The things Glass wrote were too neat and too dramatic — too good — to be true, but for the longest time remained grounded in just enough truth to seem possible. Take the Monicondom, for example. In the '90s it really did seem like you could sell just about anything by making fun of one or both of the Clintons, just as today conservatives will buy just about anything — from a book to a Barbie doll — that presents George W. Bush as some kind of action hero. Along those lines, consider another tall tale from Stephen Glass, the one about the First Church of George Herbert Walker Christ. No self-respecting Ralph Reed-type would choose Bush 41 for the next vacancy in the Trinity, but if Glass had written about Reagan or had gazed into his crystal ball and foreseen the coming of Bush 42, he would have been nearly right. What else is one to make the outrage in conservative circles over The Reagans and the relative silence over an ABC mockumentary about the "wife" of Jesus? Frank Gaffney, not notably religious but writing on the WorldNetDaily website, solemnly invokes in another context what he calls the "sacred trust" of preserving Reagan's memory. For what it's worth, I rather like Reagan and I don't like W., but it's clear that both men have been turned into idols of an imperial cult.
Stephen Glass might have had the makings of a first-class satirist if only he'd had an ounce of integrity. A satirist has to exaggerate the details of what is basically true, after all. But Glass had no discernible principles; he wasn't even a crusading Leftist. Not long after graduating from the University of Pennsylvania and before landing a job at TNR he went to work for the Heritage Foundation's Policy Review. Maybe Glass couldn't have risen as quickly as he did if he had been an honest satirist; as it is he preferred careerism to honesty. He wanted to be as transparent as his name implied, pretending to show through to the objective facts — that he made up — rather than taking on a little color of his own and admitting that what he was writing was actually his own opinion.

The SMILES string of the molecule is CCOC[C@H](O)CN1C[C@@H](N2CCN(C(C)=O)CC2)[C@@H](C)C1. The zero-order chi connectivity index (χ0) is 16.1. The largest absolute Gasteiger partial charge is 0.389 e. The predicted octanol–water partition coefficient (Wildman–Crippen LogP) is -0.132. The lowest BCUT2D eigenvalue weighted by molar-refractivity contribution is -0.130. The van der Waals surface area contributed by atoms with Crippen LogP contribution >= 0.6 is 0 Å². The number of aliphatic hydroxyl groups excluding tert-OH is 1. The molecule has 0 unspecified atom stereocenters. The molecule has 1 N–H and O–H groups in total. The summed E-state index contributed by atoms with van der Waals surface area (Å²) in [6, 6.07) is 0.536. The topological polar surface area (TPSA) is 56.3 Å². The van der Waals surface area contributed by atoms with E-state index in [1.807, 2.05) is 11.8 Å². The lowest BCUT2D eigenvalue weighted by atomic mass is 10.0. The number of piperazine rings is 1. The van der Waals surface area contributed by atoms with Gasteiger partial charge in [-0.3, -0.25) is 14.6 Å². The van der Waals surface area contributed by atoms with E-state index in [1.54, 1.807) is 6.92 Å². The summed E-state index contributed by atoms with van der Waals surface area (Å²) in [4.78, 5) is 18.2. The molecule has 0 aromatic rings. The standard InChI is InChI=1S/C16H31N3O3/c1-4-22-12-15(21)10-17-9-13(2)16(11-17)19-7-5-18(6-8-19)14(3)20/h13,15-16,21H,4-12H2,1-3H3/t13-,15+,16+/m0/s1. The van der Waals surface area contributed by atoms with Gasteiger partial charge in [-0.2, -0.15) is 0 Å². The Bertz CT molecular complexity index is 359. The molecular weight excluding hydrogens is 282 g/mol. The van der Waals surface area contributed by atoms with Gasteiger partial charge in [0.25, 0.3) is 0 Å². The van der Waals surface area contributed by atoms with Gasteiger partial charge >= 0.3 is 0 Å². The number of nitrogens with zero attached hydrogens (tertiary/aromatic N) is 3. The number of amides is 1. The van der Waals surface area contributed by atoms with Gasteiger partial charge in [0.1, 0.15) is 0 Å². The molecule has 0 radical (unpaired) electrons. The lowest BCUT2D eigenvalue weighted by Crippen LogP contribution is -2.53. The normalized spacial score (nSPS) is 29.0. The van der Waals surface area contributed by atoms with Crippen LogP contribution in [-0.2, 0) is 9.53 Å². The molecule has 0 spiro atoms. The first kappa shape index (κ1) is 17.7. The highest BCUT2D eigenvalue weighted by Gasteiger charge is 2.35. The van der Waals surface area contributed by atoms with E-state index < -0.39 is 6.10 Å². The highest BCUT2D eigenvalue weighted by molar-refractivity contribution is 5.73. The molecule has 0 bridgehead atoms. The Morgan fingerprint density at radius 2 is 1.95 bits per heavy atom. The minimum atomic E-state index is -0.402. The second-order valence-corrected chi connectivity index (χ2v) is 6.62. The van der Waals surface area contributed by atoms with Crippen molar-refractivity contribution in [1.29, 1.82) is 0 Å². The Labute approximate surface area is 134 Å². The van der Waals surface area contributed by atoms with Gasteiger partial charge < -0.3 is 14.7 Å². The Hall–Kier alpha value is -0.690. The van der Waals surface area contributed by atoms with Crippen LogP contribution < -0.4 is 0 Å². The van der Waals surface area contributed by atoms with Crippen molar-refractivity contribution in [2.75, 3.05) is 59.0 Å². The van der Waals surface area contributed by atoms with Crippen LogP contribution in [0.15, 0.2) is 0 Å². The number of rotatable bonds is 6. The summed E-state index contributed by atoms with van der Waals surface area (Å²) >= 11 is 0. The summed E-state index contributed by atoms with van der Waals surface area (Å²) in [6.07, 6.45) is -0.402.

Shattered Glass communicates the waste and madness involved in Glass's behavior. He comes off in the movie as somewhat unhinged, though certainly morally culpable for his actions. By the end of the film, he's ruined. But there may be a redemption in store for the real Stephen Glass. As a text epilogue at the end of the film informs viewers, Glass has recently graduated from Georgetown University's law school. He has applied to the New York bar, which apparently does not automatically disqualify people with a record of professional misconduct as bad as Glass's. His skills in misdirection, manipulation, and special pleading might sever him very well as a lawyer, but a man as talented as Glass shouldn't just settle for that. A liar as proficient as Glass could have a bright future ahead of him in the White House one day, where he can tell the American people about drugs he didn't inhale, women he did not have sex with, and all the Weapons of Mass Destruction he found in Iraq.
November 12, 2003